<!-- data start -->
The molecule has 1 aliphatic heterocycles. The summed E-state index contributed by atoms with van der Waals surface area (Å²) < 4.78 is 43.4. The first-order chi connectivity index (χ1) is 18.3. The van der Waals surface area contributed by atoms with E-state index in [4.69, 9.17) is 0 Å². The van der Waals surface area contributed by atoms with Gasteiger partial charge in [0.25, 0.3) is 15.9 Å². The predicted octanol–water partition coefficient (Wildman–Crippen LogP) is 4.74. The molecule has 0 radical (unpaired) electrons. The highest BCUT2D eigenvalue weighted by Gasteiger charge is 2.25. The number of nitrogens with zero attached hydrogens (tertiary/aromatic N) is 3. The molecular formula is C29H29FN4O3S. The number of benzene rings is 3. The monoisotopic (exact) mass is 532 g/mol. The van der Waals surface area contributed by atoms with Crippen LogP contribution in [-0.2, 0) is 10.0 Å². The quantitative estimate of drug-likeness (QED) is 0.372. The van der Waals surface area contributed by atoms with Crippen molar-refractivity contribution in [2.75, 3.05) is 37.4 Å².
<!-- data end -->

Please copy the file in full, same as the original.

The molecule has 1 aliphatic heterocycles. The summed E-state index contributed by atoms with van der Waals surface area (Å²) < 4.78 is 43.4. The first-order chi connectivity index (χ1) is 18.3. The van der Waals surface area contributed by atoms with E-state index in [4.69, 9.17) is 0 Å². The van der Waals surface area contributed by atoms with Gasteiger partial charge in [0.25, 0.3) is 15.9 Å². The predicted octanol–water partition coefficient (Wildman–Crippen LogP) is 4.74. The molecule has 0 radical (unpaired) electrons. The highest BCUT2D eigenvalue weighted by Gasteiger charge is 2.25. The number of nitrogens with zero attached hydrogens (tertiary/aromatic N) is 3. The molecular formula is C29H29FN4O3S. The number of benzene rings is 3. The monoisotopic (exact) mass is 532 g/mol. The van der Waals surface area contributed by atoms with Crippen LogP contribution in [-0.2, 0) is 10.0 Å². The quantitative estimate of drug-likeness (QED) is 0.372. The van der Waals surface area contributed by atoms with Crippen molar-refractivity contribution in [2.75, 3.05) is 37.4 Å².